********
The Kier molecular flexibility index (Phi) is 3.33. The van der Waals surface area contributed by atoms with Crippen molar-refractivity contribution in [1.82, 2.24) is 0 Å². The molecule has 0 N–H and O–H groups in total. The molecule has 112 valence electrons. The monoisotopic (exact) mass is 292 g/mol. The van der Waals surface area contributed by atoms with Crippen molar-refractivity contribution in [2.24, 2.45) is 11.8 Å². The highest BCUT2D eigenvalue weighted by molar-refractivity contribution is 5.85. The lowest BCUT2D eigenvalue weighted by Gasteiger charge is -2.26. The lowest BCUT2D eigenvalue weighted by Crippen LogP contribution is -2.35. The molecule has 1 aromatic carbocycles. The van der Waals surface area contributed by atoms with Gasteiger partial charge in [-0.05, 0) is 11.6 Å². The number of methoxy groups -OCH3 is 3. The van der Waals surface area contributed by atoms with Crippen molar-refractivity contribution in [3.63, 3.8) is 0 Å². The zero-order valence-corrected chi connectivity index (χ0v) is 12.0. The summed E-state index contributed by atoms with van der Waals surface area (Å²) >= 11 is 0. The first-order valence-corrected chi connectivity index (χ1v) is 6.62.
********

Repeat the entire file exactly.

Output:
The Kier molecular flexibility index (Phi) is 3.33. The van der Waals surface area contributed by atoms with Crippen molar-refractivity contribution in [1.82, 2.24) is 0 Å². The molecule has 0 N–H and O–H groups in total. The molecule has 112 valence electrons. The monoisotopic (exact) mass is 292 g/mol. The van der Waals surface area contributed by atoms with Crippen molar-refractivity contribution in [2.24, 2.45) is 11.8 Å². The highest BCUT2D eigenvalue weighted by molar-refractivity contribution is 5.85. The lowest BCUT2D eigenvalue weighted by Gasteiger charge is -2.26. The lowest BCUT2D eigenvalue weighted by Crippen LogP contribution is -2.35. The molecule has 1 aromatic carbocycles. The van der Waals surface area contributed by atoms with Gasteiger partial charge in [-0.05, 0) is 11.6 Å². The number of methoxy groups -OCH3 is 3. The van der Waals surface area contributed by atoms with Crippen molar-refractivity contribution in [3.63, 3.8) is 0 Å². The zero-order valence-corrected chi connectivity index (χ0v) is 12.0. The summed E-state index contributed by atoms with van der Waals surface area (Å²) >= 11 is 0. The first-order valence-corrected chi connectivity index (χ1v) is 6.62.